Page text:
Summer field collecting – look past your collecting sites and discover the world

When on a collecting trip, I encourage every scientist or biologist to visit places other than your collecting sites. This may be stressful if collecting is not going to plan but a break for a few hours may actually help in taking the edge off and re-discovering why we started doing what we do in the first place. On the other hand, if your collecting is going well, there is nothing wrong with rewarding yourself with a few hours of looking around and discovering the areas around you.

Luckily I was in the latter group this summer. My collecting was going really well (my previous post gives the reason for my trip, this post is all about the other things I saw) so I decided to reward myself with a few days of discovering Alberta, Saskatchewan and Manitoba.

Pic 1 – Drumheller and grain elevator

Because I was mostly collecting in southern Alberta, I decided to visit Drumheller, the Royal Tyrrell museum and Dinosaur Provincial Park. I haven’t been much of a dinosaur person since I was a kid, but these places are amazing. Drumheller has the most interesting geology (Pic 1). The Royal Tyrrell museum is excellent to learn all about deep earth history. The exhibit takes you through time from the first living organisms to the most recent species. It is very well made and you can easily spend a few days exploring the museum itself. Finally Dinosaur Provincial Park is a very surreal place. Arriving to the park, you are driving on flat agricultural fields until there is a canyon-like area that is the Provincial Park (Pic 2). This place is so dry there are black widow spiders and scorpions there; sadly I did not get a chance to see them.

Saskatchewan is a province that is, I think too often overlooked. I managed to see incredible wildlife there, like many white pelicans flying in a V and then filling the sky (Pic 3), black terns diving (Pic 4), an antlion (Pic 5) and my first pronghorn (which I was very excited about) etc.

Pic 3 – Flock of Pelicans

Pic 4 – Diving black terns

Pic 5 – Antlion, a rare find

While driving back from Alberta, I decided to drive through the Cypress Hills Interprovincial Park into Saskatchewan (Pic 6). I also had time to visit Fort Walsh which is very interesting from the Canadian history. I also had time to drive back by Grasslands National Park. Sadly I was running out of time and could spend a lot of time there.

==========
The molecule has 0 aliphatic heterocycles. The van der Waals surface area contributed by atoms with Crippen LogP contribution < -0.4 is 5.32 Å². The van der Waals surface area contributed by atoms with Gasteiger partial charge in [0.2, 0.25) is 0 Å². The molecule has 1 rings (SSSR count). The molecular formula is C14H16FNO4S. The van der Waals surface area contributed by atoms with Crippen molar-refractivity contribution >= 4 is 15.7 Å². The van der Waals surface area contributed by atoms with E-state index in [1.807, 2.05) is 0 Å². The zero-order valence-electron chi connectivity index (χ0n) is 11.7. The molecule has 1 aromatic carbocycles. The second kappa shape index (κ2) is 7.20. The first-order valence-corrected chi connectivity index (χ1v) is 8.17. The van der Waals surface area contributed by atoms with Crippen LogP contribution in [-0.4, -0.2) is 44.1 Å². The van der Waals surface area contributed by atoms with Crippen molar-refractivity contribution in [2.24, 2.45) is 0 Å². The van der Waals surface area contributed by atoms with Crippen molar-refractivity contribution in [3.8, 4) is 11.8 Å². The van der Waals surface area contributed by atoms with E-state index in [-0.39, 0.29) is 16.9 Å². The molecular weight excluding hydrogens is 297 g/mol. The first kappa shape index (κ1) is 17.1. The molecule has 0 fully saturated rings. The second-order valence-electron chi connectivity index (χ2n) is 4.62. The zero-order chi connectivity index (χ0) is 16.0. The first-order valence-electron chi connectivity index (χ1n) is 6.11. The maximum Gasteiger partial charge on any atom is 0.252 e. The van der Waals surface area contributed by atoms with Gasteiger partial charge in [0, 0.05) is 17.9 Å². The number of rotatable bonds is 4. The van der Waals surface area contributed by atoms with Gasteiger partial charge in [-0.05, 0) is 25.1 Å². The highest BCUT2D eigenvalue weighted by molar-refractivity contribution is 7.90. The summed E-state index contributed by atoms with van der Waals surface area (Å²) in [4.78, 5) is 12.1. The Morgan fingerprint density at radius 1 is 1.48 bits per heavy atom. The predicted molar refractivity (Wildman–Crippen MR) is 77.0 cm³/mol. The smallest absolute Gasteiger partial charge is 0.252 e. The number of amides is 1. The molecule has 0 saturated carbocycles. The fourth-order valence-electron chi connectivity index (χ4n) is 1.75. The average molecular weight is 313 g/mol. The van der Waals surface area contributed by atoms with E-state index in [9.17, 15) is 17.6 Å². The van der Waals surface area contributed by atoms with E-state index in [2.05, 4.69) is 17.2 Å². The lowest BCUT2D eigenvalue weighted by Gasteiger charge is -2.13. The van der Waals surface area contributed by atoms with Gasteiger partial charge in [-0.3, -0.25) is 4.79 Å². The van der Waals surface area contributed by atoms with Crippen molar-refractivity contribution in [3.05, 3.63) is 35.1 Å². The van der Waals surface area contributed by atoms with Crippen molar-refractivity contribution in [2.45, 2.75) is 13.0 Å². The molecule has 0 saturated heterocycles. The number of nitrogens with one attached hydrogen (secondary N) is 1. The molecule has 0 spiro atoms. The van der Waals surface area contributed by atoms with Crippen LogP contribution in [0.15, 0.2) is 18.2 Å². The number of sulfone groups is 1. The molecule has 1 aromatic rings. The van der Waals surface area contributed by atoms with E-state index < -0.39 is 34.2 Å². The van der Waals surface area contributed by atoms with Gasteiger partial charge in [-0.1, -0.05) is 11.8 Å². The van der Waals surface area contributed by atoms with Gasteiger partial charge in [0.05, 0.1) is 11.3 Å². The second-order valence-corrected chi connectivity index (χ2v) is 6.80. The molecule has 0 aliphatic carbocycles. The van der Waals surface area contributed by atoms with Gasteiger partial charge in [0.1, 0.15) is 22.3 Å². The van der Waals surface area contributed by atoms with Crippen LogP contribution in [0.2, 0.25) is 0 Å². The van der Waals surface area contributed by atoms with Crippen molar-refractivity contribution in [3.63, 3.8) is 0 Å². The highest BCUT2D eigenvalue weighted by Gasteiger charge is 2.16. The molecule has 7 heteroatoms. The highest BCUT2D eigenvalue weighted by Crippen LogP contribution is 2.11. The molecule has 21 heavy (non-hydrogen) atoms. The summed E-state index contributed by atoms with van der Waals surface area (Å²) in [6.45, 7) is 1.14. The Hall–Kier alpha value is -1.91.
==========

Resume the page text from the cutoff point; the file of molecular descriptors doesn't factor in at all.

Pic 6 – Reesor Lake in the Cypress Hills Interprovincial Park

Finally I drove through a bit of Manitoba. I stopped at the Spirit Sands. Again, sadly, I only managed to see a small proportion of the sand dunes before lightning and thunder made me retreat. However, while I was in Manitoba I visited the Criddle-Vane homestead. As a student of Canadian entomology, I could not miss the opportunity to visit such an important place for the history of entomology in Canada (Pic 7). It is quite a spot and I understand why anybody would be interested in insects in such a wondrous place. Finally because I have been fascinated in grasslands since I started studying Chloropids, I had to see what a tall grass prairie looked like. There is a remnant tall grass prairie grassland just east of Tolstoi, just North of the US-Canada border. It was very neat to see but there were a lot of ticks there, so remember to always tuck your pant legs into your socks.

Pic 7 – Criddle-Vane Homestead, a historic site for Canadian entomology

I just skimmed over everything I managed to seen my trip, but there is so many interesting things everywhere you go, that I urge you to go and explore wherever it is you are collecting.

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